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QUALITY MARKETS' STORES NOT EXPECTED
TO BE HURT BY HALT IN VENDOR SHIPMENTS

Quality Markets' stores will continue to operate as usual, even though vendors have stopped shipping groceries to its parent company, Penn Traffic, a spokesman said Thursday.

Syracuse-based Penn Traffic announced Tuesday that it might file for Chapter 11 bankruptcy protection, prompting its vendors to halt their shipments.

Marc Jampole, a Penn Traffic spokesman, said the company's stores and warehouses are well stocked. He said the supermarkets' operations won't be disrupted by the vendors' cutoff.

Quality Markets operates seven stores in Western New York. Penn Traffic also operates several other chains.

Joseph Fisher, Penn Traffic's president and chief executive officer, hasn't yet said whether the company would file for Chapter 11. Jampole declined to say when a decision would be announced.

"We have enough (grocery) supply to get us through while we finalize a decision on what we're going to do," Jampole said.

Mark Hamstra, editor of Supermarket News, said Penn Traffic needs to be attentive to keeping its shelves full. "Customers won't be too happy when they start seeing the shelves empty out."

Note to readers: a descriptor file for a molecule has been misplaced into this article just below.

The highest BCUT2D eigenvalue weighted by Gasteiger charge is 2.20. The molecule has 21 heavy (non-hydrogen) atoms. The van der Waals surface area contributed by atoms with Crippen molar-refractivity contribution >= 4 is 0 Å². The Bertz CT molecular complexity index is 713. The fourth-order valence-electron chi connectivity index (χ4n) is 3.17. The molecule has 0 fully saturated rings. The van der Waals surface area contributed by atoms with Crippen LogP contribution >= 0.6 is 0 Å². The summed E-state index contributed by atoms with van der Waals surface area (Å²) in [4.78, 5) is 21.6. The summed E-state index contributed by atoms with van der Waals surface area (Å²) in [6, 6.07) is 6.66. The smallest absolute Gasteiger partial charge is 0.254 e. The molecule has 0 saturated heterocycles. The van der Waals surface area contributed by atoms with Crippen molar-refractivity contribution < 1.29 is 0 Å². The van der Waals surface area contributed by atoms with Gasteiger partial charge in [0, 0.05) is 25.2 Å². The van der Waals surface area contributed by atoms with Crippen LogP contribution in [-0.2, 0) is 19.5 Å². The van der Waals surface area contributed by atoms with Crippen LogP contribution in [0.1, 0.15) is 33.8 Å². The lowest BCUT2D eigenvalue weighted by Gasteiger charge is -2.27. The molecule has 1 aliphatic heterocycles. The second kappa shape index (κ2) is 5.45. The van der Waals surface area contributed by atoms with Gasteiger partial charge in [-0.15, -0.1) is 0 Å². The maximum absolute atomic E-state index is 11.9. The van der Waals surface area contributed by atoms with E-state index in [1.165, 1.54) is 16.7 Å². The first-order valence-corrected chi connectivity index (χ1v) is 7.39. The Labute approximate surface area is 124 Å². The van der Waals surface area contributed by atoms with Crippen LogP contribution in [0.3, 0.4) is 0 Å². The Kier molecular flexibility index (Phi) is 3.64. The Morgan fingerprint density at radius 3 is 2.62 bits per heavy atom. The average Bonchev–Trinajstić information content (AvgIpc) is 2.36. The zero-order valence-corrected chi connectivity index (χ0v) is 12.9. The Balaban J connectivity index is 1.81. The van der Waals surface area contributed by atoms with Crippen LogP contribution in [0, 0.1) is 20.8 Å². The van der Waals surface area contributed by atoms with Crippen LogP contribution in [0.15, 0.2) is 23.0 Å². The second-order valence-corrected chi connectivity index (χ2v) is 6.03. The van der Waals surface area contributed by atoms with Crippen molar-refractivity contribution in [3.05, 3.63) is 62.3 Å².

He noted that grocery distributor Fleming Co., which recently filed for bankruptcy, struggled with fulfillment problems when vendors stopped supplying Fleming or were demanding up-front payments.

"Penn Traffic, I think, has to demonstrate to vendors that it has some financial backers in order to get the vendors on its side," Hamstra said.

Jampole said companies routinely halt their shipments when a customer might file for Chapter 11. That's because unpaid bills from before a bankruptcy filing are delayed until a reorganization plan is approved.

In contrast, if a shipment is received after a bankruptcy filing, the bill is paid promptly, he said.

The company's annual report, for the fiscal year that ended Feb. 1, is long overdue. It missed the original deadline to file the report with the Securities and Exchange Commission, as well as a 15-day extension.

Because of the tardy report, Nasdaq on Thursday threatened to "delist" Penn Traffic's stock beginning May 30, unless Penn Traffic requests a hearing. Penn Traffic said it will decide by the end of business on May 28 whether to request that hearing. That was the deadline given by Nasdaq.

Penn Traffic's stock has plunged this week since the company announced it was mulling a bankruptcy filing. On Thursday, its stock closed at 52 cents per share, down 11 cents.

Penn Traffic lost more than $324 million between 1994 and 1998 before reorganizing under bankruptcy protection in 1999 and 2000. In a prearranged plan with creditors, the company closed more than four dozen stores and shed $1.13 billion in debts by selling them majority ownership.

Penn Traffic, which employs 16,000 workers, lost $2.5 million in the first three quarters of its current fiscal year.

e-mail: mglynn@buffnews.com

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